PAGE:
Connecting Pedagogy, Preparation, and Passion: An Engaging Approach to Preparing Leadership and Advocacy Skills in Pre-Service Teacher Education

Connecting Pedagogy, Preparation, and Passion: An Engaging Approach to Preparing Leadership and Advocacy Skills in Pre-Service Teacher Education

Cheresa Greene Simpson (North Carolina Central University, USA) and Gerrelyn Chunn Patterson (North Carolina Central University, USA)
DOI: 10.4018/978-1-5225-3873-8.ch013
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Abstract

This chapter will address an engaging pedagogical strategy to prepare pre-service teachers to work in diverse communities challenged by social issues such as poverty and food instability. The chapter presents a service-learning pedagogical approach that creates a collaborative partnership between faculty, students, the university, and the greater community. It demonstrates how stakeholders can work and learn together within a common service-learning project that positively impacts change in diverse communities. The chapter will benefit faculty at the secondary and post-secondary education levels who are interested in enhancing teaching and learning through service learning, collaboration and community engagement.
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Introduction

Teacher educators often stress the importance and value of non-instructional duties that PK-12 teachers undertake in order to reach and teach students successfully. Educators know that engaging in collaborative service partnerships with schools and communities affords teachers various opportunities to positively impact their PK-12 students. However, rarely do teacher educators explicitly teach pre-service teachers how to create and engage in collaborative service projects before entering the teaching profession. Teacher educators must model the skills pre-service teachers need to build collaborative partnerships while simultaneously implementing service-learning projects that connect curriculum goals with community needs. Using a service-learning pedagogical approach can foster positive dispositions toward social justice, increase civic engagement, and help to develop leadership and collaboration skills for pre-service teachers. As a result, pre-service teachers will be better prepared to work with diverse populations and affect change in their communities. Consequently, it is important to engage pre-service teachers in service-learning projects to prepare them to affect change in culturally diverse communities and for working with diverse student populations to increase opportunities for academic success.

Collaborative approaches that reach outside or across disciplines are often overwhelming and time consuming for faculty to develop for their students. Additionally, many would like to expand learning opportunities for their students and create experiences for successful engagement; yet, they may not have the “know-how” to implement such projects (Greene-Clemons & Daniels, 2014). Moreover, many faculty feel service-learning projects are tedious and “add-ons” to an already full curriculum because they have not aligned projects to course learning outcomes.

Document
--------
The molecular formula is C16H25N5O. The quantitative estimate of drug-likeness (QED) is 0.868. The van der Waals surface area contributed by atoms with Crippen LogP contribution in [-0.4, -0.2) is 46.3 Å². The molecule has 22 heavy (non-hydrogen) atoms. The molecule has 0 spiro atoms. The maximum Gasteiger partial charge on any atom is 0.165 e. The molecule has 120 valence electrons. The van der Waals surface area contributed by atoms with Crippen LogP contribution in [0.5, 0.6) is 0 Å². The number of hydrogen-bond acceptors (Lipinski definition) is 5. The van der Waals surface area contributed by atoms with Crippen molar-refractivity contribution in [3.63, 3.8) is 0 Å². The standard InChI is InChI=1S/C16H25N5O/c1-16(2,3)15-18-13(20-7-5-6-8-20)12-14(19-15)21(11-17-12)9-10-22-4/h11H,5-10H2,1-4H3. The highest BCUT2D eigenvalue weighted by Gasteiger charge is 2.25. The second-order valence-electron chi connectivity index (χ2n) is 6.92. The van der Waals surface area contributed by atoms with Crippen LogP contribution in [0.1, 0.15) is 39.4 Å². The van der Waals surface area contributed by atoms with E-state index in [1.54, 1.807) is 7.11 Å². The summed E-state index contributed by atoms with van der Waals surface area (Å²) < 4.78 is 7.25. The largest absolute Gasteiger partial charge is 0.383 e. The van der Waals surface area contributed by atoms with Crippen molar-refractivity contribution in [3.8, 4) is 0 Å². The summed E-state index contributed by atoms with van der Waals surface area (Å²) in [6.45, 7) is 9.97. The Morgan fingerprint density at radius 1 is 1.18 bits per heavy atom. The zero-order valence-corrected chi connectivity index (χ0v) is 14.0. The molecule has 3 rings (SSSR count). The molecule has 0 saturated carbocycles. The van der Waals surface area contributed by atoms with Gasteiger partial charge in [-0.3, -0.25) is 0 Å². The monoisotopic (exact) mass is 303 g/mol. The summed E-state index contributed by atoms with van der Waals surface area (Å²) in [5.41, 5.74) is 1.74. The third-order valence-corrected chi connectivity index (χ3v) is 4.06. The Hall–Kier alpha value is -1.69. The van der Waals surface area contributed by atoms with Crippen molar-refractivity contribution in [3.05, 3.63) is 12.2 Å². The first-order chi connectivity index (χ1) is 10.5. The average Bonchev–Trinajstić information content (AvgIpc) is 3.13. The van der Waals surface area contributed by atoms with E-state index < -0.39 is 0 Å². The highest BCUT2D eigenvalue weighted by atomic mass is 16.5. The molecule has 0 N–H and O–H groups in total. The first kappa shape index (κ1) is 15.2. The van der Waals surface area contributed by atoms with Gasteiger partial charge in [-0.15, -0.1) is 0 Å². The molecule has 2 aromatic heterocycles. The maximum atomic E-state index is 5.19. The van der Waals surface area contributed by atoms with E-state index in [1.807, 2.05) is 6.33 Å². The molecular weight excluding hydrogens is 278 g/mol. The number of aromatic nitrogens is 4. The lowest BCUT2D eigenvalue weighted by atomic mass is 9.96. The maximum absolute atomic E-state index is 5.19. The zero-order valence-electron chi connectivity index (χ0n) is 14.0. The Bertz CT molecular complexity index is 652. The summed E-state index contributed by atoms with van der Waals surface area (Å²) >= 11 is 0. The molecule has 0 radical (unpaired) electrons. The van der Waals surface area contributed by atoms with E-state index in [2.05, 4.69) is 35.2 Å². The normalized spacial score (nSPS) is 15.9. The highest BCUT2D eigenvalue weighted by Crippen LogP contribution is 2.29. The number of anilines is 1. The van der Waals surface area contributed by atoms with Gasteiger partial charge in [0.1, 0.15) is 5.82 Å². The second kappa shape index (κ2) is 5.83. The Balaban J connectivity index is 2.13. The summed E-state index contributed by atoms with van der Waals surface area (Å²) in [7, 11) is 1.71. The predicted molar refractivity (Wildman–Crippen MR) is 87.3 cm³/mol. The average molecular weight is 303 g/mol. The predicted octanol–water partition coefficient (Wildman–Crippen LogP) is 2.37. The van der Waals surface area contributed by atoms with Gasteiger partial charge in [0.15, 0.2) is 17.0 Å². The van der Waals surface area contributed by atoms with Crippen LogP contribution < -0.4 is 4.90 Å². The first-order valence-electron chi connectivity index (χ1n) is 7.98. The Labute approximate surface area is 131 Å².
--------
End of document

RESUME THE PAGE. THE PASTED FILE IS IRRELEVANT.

This chapter provides details on how faculty can connect theory to practice while simultaneously modeling for social change through the discussion of the “Fill my BackPack 5K” race, a service-learning project that provided pre-service teachers the opportunity to build collaborative partnerships with neighboring public schools and community stakeholders, develop leadership skills, cultivate positive dispositions toward diversity and social justice, and make authentic connections between course curriculum and “real-world” issues impacting education. The goal of the “Fill My BackPack 5K,” developed and organized using the PLACERS model (Greene-Clemons & Daniels, 2014), was multifaceted and endeavored to:

  • 1.

    Provide pre-service teachers authentic opportunities to demonstrate leadership and collaboration skills;

  • 2.

    Reinforce the Educator Preparation Program’s (EPP) conceptual framework of culturally responsive teaching and course concepts;

  • 3.

    Cultivate and reinforce a positive disposition toward social justice and cultural diversity; and

  • 4.

    Raise funds and supplies for the Inter-faith Food Shuttle BackPack Buddies program.

These goals were accomplished through the use of a service-learning pedagogical approach because twenty-first century educators must prepare all students to be creative, innovative, and independent solution-finders who are equipped to deal with unforeseen challenges while working with people with diverse values, cultures, and experiences. They also must be able to find and effectively use resources that are available to them in their communities.

Key Terms in this Chapter

Pre-Service Teacher: A student in college receiving education and training to become a teacher.

Collaboration: To work with an individual, small group, or large organization.

Change Agents: Involving in activity to affect positive change in society.

Leadership: The action of leading a group.

Engagement: Activity that requires involvement or commitment.

Community engagement: The process of building relationships in applying a collective vision for the benefit of the community.

Service-Learning: Meaningful community service with instruction and reflection to deepen the learning experience, promote civic responsibility, and strengthen communities.

Social Engagement: The involvement or participation one may have in society.

Social Change: The act of causing positive change to one’s society.

Partnerships: Working with an individual or organization towards a common goal.

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